CriticaLink | Freud: On Narcissism | Discussion Questions
  1. Perhaps the most far-reaching effect of Freudian theory in Western culture is its "de-centering" of human consciousness. Rather than the unified "reason" or "cogito" that had dominated much of Western philosophy's conception of the human mind, Freud posits a multi-part "psychical apparatus" that is not self-consistent--in fact, it is in constant tension and conflict. How does the theory of narcissism, drawn from the myth of Narcissus, contribute to Freud's de-centering of consciousness?

  2. Many people react strongly against Freud's characterizations of gender identities and gender relations. Freud's social milieux is often cited as an explanation for his views on gender. Can you find places in this essay where Freud takes for granted social structures affecting gender relations that have changed since his time?

  3. In terms of his views on gender identity, in what ways can Freud be called an "essentialist?" In what ways does he himself critique essentialist views?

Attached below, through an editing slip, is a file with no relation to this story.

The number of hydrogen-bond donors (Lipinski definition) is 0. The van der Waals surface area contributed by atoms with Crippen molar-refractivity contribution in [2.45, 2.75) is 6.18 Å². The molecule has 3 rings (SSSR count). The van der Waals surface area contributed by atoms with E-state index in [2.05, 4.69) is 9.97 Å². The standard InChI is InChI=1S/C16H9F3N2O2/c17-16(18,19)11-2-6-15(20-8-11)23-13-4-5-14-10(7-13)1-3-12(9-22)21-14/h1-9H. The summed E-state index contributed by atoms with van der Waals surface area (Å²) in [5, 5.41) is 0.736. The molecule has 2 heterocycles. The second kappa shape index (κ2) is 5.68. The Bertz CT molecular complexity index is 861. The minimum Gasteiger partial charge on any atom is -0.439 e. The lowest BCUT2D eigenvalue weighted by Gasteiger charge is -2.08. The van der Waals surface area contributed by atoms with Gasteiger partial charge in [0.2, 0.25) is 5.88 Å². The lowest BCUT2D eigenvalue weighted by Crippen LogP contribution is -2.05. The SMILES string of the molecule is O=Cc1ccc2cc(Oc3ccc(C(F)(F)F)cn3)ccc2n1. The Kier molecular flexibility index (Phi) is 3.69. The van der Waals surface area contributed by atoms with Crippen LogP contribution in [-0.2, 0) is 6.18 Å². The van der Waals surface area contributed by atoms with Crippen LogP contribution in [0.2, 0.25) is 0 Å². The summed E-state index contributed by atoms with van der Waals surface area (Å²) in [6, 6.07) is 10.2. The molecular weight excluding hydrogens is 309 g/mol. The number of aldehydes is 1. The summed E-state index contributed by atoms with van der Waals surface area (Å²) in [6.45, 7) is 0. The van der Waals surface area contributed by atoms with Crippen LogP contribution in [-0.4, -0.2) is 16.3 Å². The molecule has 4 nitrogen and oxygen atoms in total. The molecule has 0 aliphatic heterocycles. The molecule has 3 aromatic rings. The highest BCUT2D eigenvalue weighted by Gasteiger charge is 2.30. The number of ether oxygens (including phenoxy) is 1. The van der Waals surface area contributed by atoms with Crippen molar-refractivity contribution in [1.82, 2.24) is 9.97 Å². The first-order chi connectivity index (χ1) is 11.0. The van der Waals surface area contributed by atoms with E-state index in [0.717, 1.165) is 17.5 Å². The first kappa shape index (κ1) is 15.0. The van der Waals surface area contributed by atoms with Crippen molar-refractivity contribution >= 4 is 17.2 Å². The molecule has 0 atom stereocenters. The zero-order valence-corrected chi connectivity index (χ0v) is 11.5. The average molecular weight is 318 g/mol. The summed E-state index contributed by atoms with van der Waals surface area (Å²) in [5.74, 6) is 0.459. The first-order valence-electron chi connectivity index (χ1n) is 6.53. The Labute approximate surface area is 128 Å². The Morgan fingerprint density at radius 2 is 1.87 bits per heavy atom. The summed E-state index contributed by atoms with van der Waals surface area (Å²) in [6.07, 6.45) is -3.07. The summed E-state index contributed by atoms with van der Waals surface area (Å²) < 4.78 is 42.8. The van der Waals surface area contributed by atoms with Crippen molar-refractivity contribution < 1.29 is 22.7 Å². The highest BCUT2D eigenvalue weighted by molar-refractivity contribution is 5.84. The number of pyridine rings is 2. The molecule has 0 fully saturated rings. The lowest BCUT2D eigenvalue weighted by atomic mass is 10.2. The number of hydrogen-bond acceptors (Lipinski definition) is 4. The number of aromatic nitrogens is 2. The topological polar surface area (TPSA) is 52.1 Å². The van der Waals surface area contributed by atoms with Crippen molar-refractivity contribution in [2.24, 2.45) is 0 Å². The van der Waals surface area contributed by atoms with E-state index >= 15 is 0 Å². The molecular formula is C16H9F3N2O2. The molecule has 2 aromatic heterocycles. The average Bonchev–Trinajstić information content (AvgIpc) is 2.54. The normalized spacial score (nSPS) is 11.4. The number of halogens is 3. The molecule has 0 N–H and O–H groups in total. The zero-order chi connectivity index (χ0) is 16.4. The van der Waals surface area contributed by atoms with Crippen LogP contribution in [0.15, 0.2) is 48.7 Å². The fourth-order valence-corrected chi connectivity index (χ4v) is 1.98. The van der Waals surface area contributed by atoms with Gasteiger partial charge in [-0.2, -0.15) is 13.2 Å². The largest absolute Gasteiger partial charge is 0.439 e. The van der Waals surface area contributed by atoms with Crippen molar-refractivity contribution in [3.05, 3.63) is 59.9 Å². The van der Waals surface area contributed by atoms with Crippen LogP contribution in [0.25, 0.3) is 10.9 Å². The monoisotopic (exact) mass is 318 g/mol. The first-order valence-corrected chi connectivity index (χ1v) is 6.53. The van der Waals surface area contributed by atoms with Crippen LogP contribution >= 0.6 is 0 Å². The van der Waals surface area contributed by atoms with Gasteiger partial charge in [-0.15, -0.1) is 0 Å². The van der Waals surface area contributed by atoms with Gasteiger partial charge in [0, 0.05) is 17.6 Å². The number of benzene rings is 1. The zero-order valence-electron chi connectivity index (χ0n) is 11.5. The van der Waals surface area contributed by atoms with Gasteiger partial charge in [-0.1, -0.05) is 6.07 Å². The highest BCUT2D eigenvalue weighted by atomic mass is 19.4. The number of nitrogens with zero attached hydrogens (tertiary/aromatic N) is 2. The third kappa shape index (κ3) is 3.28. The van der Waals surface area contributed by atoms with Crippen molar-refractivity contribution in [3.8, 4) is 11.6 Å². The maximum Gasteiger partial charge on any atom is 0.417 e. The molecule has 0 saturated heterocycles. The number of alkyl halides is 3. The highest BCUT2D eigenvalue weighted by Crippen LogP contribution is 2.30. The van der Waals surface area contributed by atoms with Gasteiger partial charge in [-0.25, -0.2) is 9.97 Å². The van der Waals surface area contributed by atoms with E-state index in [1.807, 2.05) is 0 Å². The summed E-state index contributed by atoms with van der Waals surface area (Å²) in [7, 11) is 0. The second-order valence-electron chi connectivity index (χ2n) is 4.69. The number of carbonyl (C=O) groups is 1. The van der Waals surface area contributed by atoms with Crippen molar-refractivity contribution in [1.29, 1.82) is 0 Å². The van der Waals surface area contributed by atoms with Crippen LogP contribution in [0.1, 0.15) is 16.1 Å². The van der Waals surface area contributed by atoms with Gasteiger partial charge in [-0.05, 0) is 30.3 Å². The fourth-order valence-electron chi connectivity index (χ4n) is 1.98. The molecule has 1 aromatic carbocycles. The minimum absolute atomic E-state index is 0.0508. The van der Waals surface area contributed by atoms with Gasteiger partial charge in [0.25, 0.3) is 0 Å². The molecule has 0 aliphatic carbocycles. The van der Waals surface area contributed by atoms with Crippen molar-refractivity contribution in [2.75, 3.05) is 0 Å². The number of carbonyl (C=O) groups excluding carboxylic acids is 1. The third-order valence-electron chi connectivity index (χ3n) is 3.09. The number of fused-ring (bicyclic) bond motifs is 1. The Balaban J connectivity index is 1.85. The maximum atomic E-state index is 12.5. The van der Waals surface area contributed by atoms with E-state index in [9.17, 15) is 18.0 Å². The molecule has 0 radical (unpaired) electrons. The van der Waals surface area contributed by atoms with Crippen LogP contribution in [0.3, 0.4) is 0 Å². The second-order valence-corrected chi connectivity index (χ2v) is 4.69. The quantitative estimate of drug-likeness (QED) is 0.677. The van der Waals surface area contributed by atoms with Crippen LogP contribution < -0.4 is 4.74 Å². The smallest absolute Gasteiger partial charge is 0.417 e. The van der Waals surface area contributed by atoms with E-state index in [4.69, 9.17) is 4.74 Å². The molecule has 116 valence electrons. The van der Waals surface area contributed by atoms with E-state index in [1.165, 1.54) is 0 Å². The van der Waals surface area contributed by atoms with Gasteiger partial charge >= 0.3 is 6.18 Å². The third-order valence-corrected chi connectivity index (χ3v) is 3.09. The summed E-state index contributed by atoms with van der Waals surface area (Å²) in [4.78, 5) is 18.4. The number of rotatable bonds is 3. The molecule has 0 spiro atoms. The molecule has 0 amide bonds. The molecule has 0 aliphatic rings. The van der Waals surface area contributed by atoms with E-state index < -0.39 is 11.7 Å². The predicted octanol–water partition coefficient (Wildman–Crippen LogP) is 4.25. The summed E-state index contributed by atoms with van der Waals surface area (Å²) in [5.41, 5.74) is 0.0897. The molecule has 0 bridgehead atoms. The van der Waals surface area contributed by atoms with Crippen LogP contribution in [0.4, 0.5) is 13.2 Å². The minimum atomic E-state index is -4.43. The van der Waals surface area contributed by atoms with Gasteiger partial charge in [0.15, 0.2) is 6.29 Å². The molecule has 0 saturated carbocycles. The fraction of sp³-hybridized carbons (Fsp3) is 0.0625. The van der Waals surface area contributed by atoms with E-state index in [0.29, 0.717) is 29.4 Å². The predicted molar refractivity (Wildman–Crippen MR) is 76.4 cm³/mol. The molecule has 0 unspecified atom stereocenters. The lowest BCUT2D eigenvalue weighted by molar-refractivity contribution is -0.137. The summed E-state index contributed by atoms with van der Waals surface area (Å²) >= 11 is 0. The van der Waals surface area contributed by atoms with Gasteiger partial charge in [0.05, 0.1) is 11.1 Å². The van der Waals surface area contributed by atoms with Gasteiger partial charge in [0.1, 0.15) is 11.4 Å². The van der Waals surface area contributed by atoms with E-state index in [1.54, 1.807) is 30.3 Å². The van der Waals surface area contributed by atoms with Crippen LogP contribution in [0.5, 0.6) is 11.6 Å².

4. Freud has received a great deal of criticism for his treatment of homosexuality. Many queer theorists, however, find Freud helpful in their efforts to understand the operations of desire and the social structuring of sexual identities. Freud's own positions on homosexuality often appear contradictory. Can you find places in "On Narcissism" where Freud a) pathologizies homosexuality and b) offers a view of homosexuality that does not necessarily stigmatize or pathologize gay people?

  5. How clear is the distinction between "ego-instincts" and "ego-libido" in this essay? Freud himself remarks on the difficulty of distinguishing these components of his theory (77). What makes the distinction so difficult?